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Dave shows you how to deadhead daylilies, hosta, and asiatic lilies.
Tags:deadheading plants,asiatic,dave,daylilies,deadheading,epstein,flowers,gardening,growing,hosta,how to deadheading,lilies,removing,spent,wisdom
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Welcome to this week’s growingwisdom, and today we are going to talk a little bit about deadheading. A lot of you send me questions, you know, where do I cut? What do I cut? When do I cut? The good news is you almost cannot messed up perennial plant by dead heading it, even if you cut too much off, it is going to comeback next year. But, let us go through a few more typical types of plants and we will show you how to deadhead them.
Okay, so what I have got here is a daylily, and the daylily plant is basically done. There are two buds left on one stalks but all these other stalks are done for the year. This will not bloom anymore, you can leave it., it is not a problem if you want to leave, but I like to cut this down.
So, what I want to do is look at the stock and I will go all the way to the base with stock literally where the stalk meets the plant. And then, I get in there and I cut that right to the base, and that is done. You want your punning sheers or in this case, I have got these nice hand trimmers to be sharp and clean. You do not want to be spreading any diseases from plant to plant as you are doing this. I can put this on the composed pile, and this will break down, and make some soil and start the whole process all over again.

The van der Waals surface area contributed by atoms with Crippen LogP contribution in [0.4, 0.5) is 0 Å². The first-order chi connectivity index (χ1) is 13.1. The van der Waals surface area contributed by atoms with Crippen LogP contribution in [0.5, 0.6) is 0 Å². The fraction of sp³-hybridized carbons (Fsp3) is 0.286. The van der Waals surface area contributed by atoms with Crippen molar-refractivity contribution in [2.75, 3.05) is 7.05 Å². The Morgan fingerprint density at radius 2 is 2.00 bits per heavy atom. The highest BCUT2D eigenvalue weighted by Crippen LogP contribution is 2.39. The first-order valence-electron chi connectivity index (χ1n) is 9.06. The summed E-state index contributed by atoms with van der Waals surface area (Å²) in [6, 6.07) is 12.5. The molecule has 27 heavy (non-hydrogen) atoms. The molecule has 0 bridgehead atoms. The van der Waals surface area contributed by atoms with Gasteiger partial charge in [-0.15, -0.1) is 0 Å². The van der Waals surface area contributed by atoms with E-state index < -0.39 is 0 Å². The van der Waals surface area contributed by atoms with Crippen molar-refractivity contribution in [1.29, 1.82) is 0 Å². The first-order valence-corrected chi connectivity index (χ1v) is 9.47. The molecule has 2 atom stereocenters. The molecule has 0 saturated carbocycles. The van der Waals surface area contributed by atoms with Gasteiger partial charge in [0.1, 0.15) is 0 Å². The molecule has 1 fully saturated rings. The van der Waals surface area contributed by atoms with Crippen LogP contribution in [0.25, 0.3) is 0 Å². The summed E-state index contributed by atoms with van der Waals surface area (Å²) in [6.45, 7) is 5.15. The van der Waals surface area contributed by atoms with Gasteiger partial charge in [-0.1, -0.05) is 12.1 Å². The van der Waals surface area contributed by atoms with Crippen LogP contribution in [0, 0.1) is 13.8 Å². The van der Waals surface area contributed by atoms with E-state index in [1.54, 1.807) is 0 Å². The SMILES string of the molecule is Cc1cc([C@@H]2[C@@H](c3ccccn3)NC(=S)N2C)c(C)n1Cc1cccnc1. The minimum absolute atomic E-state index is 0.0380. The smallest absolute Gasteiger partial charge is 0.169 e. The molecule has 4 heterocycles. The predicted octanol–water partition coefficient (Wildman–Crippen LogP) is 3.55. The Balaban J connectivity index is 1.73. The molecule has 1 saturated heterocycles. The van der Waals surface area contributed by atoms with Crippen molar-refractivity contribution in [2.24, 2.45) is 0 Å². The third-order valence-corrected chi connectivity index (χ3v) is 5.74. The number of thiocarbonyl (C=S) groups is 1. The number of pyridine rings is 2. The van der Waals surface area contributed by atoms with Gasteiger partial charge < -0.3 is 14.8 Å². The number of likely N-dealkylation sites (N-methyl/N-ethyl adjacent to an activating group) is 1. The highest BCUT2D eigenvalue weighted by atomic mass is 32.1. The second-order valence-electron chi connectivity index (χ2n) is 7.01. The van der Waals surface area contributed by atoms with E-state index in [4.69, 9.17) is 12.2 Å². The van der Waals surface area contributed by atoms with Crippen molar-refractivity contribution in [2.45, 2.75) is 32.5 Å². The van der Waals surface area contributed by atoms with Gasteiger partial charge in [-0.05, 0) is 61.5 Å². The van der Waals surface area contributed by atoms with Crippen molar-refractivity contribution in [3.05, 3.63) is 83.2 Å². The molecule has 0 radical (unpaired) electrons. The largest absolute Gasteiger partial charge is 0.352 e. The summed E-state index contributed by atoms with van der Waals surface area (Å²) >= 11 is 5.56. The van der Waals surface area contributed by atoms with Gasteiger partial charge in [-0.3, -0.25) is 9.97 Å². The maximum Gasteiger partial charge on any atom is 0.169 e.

Okay, so I am in front of the host to plant now, and hostess throw up those big tall flowers. These are definitely done, you can tell they are done. There is no more flowering going on. I do not like the way this look, so I am going to do the same thing we did with the daylilies. I am really going to get down all the way to the base.
Now, this particular host is fairly thick, you go all the way right to the bottom where it meets the plant as far down as you can get, and just cut this back. It takes me just literally a few seconds to get all of this out of there, and it looks much cleaner. The other reason to do this is that on the top of those stalks, you have seedpods. If you cut these down prior to the seedpods opening, it is not going to reseed itself.
It also helps for the energy of the plant to go in to the plant not into making the seeds. So, I move front of the Asiatic Lilies, and here, you do not want to deadhead this to the ground. The reason being is that the leaves are actually still bringing food in to that bulb for next year, but what you can do is just a very top of it where it was producing the flowers. You can cut off that tops so that it is not producing seeds.
After it is exposed to a frost, then I will cut it right back to the ground. We want you to come back every week here at growingwisdom.com for all of our tips.